MINNEAPOLIS -- The judge overseeing the trial of a former Minneapolis police officer in the death of George Floyd opened court Wednesday by threatening to remove a media pool and shut down a media center over some reporting on the case.
Hennepin County Judge Peter Cahill was visibly angry as he described a pool report that included a reporter's attempts to read notepads at the defense and prosecution tables, as well as describing security on the courthouse floor where the trial is taking place.
“That is absolutely inappropriate,” the judge said of the attempts to read notepads, ordering that any reporters in the courtroom must refrain from doing so. He called reporting on security “completely irresponsible.”
Former officer Derek Chauvin's trial is taking place under extraordinary circumstances due the pandemic, with plastic shields placed around the courtroom, socially distancing and masks worn most of the time. The trial is being livestreamed, a rarity in Minnesota, and only two journalists are being allowed each day as pool reporters.
Cahill said any media that have posted details about security on the floor should take them down, and that failure to do so could result in them being kicked out of the media center.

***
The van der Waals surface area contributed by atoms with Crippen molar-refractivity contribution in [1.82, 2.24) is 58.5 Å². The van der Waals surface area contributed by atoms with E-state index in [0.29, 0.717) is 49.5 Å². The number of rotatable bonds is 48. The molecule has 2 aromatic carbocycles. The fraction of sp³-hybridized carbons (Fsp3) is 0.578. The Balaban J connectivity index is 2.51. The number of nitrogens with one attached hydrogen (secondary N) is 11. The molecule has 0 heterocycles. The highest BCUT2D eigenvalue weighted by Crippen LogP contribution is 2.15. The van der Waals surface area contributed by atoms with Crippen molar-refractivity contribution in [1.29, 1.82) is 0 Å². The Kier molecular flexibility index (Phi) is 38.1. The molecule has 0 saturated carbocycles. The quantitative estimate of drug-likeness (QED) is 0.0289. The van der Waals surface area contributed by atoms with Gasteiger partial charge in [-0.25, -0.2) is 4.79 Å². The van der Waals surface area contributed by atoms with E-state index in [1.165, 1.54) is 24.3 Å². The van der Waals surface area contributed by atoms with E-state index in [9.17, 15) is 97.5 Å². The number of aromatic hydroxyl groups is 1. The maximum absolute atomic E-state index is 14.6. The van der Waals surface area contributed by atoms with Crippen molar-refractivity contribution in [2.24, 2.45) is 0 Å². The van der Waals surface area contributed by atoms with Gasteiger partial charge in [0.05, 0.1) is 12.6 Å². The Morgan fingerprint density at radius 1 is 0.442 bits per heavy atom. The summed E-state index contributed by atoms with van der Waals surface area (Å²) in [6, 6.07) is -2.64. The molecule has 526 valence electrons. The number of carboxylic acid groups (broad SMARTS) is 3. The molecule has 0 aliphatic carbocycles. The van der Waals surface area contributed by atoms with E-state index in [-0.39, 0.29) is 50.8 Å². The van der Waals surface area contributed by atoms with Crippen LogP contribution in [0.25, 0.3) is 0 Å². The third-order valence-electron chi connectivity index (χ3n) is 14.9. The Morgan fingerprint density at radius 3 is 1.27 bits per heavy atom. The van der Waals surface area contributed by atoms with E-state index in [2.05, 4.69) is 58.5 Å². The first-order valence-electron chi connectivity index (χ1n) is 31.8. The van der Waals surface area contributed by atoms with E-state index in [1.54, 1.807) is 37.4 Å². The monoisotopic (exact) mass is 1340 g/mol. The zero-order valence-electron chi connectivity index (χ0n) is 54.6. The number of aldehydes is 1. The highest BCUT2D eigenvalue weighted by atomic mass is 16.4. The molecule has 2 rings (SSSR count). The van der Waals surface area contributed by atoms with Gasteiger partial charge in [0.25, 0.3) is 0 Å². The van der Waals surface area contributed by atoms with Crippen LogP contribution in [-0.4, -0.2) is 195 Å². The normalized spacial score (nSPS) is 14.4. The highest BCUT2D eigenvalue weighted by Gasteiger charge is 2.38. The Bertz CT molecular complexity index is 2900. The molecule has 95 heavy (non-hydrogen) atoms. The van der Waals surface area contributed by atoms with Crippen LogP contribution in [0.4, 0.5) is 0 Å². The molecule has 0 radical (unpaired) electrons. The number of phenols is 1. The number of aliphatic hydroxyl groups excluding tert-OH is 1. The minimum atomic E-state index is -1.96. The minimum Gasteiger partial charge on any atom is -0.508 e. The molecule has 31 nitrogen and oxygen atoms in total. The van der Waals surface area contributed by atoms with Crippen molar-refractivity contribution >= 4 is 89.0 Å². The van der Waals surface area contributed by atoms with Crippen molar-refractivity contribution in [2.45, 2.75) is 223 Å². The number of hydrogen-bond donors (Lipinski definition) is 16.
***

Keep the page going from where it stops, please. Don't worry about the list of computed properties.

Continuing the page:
The judge did not name any reporters or media organizations.
Jane Kirtley, a professor of media ethics and law at the University of Minnesota, said it's appropriate for news organizations to report generally about security but that they should avoid reporting specifics.
“Ultimately, it is in the best interest of the public that the jury selection and the trial itself proceed safely,” she said.
As for looking at notebooks, Kirtley said journalists have a right to report what they can see in the courtroom.
“It is up to the attorneys to secure their communications inside the courtroom, which is a public space,” she said.